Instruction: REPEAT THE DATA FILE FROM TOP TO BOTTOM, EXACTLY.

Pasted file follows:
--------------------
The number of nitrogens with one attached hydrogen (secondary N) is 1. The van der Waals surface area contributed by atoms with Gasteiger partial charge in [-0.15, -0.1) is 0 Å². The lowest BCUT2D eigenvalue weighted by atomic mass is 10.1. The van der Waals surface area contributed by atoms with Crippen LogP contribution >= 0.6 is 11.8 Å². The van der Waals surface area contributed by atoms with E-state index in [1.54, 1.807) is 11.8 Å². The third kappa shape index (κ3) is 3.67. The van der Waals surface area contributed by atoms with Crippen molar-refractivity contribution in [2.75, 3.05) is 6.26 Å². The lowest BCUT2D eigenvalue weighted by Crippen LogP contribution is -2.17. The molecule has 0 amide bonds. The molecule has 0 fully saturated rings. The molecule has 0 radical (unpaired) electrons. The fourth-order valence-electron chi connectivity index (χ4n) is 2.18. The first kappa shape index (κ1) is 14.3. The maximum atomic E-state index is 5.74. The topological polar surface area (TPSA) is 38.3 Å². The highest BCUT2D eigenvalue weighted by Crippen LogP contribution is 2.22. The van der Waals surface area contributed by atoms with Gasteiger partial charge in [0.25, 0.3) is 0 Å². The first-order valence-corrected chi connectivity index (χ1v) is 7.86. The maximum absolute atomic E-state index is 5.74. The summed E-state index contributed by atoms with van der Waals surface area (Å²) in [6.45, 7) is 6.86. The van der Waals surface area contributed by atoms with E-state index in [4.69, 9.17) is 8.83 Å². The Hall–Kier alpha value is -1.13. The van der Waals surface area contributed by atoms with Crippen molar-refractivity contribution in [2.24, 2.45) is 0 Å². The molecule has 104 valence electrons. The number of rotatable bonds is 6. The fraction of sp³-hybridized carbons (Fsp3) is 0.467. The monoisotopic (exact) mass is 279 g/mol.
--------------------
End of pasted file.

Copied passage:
The number of nitrogens with one attached hydrogen (secondary N) is 1. The van der Waals surface area contributed by atoms with Gasteiger partial charge in [-0.15, -0.1) is 0 Å². The lowest BCUT2D eigenvalue weighted by atomic mass is 10.1. The van der Waals surface area contributed by atoms with Crippen LogP contribution >= 0.6 is 11.8 Å². The van der Waals surface area contributed by atoms with E-state index in [1.54, 1.807) is 11.8 Å². The third kappa shape index (κ3) is 3.67. The van der Waals surface area contributed by atoms with Crippen molar-refractivity contribution in [2.75, 3.05) is 6.26 Å². The lowest BCUT2D eigenvalue weighted by Crippen LogP contribution is -2.17. The molecule has 0 amide bonds. The molecule has 0 fully saturated rings. The molecule has 0 radical (unpaired) electrons. The fourth-order valence-electron chi connectivity index (χ4n) is 2.18. The first kappa shape index (κ1) is 14.3. The maximum atomic E-state index is 5.74. The topological polar surface area (TPSA) is 38.3 Å². The highest BCUT2D eigenvalue weighted by Crippen LogP contribution is 2.22. The van der Waals surface area contributed by atoms with Gasteiger partial charge in [0.25, 0.3) is 0 Å². The first-order valence-corrected chi connectivity index (χ1v) is 7.86. The maximum absolute atomic E-state index is 5.74. The summed E-state index contributed by atoms with van der Waals surface area (Å²) in [6.45, 7) is 6.86. The van der Waals surface area contributed by atoms with E-state index in [4.69, 9.17) is 8.83 Å². The Hall–Kier alpha value is -1.13. The van der Waals surface area contributed by atoms with Crippen molar-refractivity contribution in [2.24, 2.45) is 0 Å². The molecule has 104 valence electrons. The number of rotatable bonds is 6. The fraction of sp³-hybridized carbons (Fsp3) is 0.467. The monoisotopic (exact) mass is 279 g/mol.